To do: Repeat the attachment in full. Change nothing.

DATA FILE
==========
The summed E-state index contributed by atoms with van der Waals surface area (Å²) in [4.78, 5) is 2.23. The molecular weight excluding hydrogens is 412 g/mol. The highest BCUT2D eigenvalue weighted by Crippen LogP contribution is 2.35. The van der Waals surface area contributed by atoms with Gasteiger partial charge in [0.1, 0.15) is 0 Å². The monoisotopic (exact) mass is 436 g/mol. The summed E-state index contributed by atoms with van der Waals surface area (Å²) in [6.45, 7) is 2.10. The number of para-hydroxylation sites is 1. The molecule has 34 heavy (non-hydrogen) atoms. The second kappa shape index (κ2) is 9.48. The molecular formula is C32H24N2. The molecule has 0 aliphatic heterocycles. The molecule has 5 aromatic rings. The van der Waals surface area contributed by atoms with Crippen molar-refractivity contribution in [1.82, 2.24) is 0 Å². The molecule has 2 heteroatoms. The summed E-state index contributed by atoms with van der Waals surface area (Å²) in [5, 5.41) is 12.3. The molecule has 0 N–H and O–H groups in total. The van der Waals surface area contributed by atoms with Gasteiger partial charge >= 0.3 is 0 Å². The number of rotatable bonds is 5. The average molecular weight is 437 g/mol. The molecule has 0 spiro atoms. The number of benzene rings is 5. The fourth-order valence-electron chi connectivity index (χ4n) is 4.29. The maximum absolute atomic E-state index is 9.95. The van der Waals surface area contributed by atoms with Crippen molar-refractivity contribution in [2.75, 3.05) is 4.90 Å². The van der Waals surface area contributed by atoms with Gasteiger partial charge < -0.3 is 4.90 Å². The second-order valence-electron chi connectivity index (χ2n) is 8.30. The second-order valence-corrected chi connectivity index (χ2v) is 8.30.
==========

The summed E-state index contributed by atoms with van der Waals surface area (Å²) in [4.78, 5) is 2.23. The molecular weight excluding hydrogens is 412 g/mol. The highest BCUT2D eigenvalue weighted by Crippen LogP contribution is 2.35. The van der Waals surface area contributed by atoms with Gasteiger partial charge in [0.1, 0.15) is 0 Å². The monoisotopic (exact) mass is 436 g/mol. The summed E-state index contributed by atoms with van der Waals surface area (Å²) in [6.45, 7) is 2.10. The number of para-hydroxylation sites is 1. The molecule has 34 heavy (non-hydrogen) atoms. The second kappa shape index (κ2) is 9.48. The molecular formula is C32H24N2. The molecule has 0 aliphatic heterocycles. The molecule has 5 aromatic rings. The van der Waals surface area contributed by atoms with Crippen molar-refractivity contribution in [1.82, 2.24) is 0 Å². The molecule has 2 heteroatoms. The summed E-state index contributed by atoms with van der Waals surface area (Å²) in [5, 5.41) is 12.3. The molecule has 0 N–H and O–H groups in total. The van der Waals surface area contributed by atoms with Gasteiger partial charge >= 0.3 is 0 Å². The number of rotatable bonds is 5. The average molecular weight is 437 g/mol. The molecule has 0 spiro atoms. The number of benzene rings is 5. The fourth-order valence-electron chi connectivity index (χ4n) is 4.29. The maximum absolute atomic E-state index is 9.95. The van der Waals surface area contributed by atoms with Crippen molar-refractivity contribution in [2.75, 3.05) is 4.90 Å². The van der Waals surface area contributed by atoms with Gasteiger partial charge < -0.3 is 4.90 Å². The second-order valence-electron chi connectivity index (χ2n) is 8.30. The second-order valence-corrected chi connectivity index (χ2v) is 8.30.